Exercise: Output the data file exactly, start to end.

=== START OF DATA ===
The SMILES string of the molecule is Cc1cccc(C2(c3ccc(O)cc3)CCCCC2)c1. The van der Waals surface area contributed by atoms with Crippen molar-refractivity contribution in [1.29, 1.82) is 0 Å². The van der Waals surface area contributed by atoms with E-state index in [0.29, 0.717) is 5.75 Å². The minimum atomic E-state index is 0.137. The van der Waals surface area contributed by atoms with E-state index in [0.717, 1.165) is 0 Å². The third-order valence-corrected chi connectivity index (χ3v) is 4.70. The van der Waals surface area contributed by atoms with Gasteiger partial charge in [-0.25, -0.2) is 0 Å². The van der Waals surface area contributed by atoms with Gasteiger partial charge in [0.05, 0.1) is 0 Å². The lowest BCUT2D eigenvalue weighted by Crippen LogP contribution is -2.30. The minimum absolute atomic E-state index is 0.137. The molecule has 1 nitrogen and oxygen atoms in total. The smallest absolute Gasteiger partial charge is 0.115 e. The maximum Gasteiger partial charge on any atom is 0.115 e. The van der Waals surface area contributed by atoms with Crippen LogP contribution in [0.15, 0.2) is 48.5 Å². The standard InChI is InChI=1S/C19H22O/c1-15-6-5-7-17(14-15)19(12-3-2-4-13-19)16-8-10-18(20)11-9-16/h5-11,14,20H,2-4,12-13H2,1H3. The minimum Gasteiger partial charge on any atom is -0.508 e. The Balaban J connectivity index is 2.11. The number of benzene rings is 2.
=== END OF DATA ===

The SMILES string of the molecule is Cc1cccc(C2(c3ccc(O)cc3)CCCCC2)c1. The van der Waals surface area contributed by atoms with Crippen molar-refractivity contribution in [1.29, 1.82) is 0 Å². The van der Waals surface area contributed by atoms with E-state index in [0.29, 0.717) is 5.75 Å². The minimum atomic E-state index is 0.137. The van der Waals surface area contributed by atoms with E-state index in [0.717, 1.165) is 0 Å². The third-order valence-corrected chi connectivity index (χ3v) is 4.70. The van der Waals surface area contributed by atoms with Gasteiger partial charge in [-0.25, -0.2) is 0 Å². The van der Waals surface area contributed by atoms with Gasteiger partial charge in [0.05, 0.1) is 0 Å². The lowest BCUT2D eigenvalue weighted by Crippen LogP contribution is -2.30. The minimum absolute atomic E-state index is 0.137. The molecule has 1 nitrogen and oxygen atoms in total. The smallest absolute Gasteiger partial charge is 0.115 e. The maximum Gasteiger partial charge on any atom is 0.115 e. The van der Waals surface area contributed by atoms with Crippen LogP contribution in [0.15, 0.2) is 48.5 Å². The standard InChI is InChI=1S/C19H22O/c1-15-6-5-7-17(14-15)19(12-3-2-4-13-19)16-8-10-18(20)11-9-16/h5-11,14,20H,2-4,12-13H2,1H3. The minimum Gasteiger partial charge on any atom is -0.508 e. The Balaban J connectivity index is 2.11. The number of benzene rings is 2.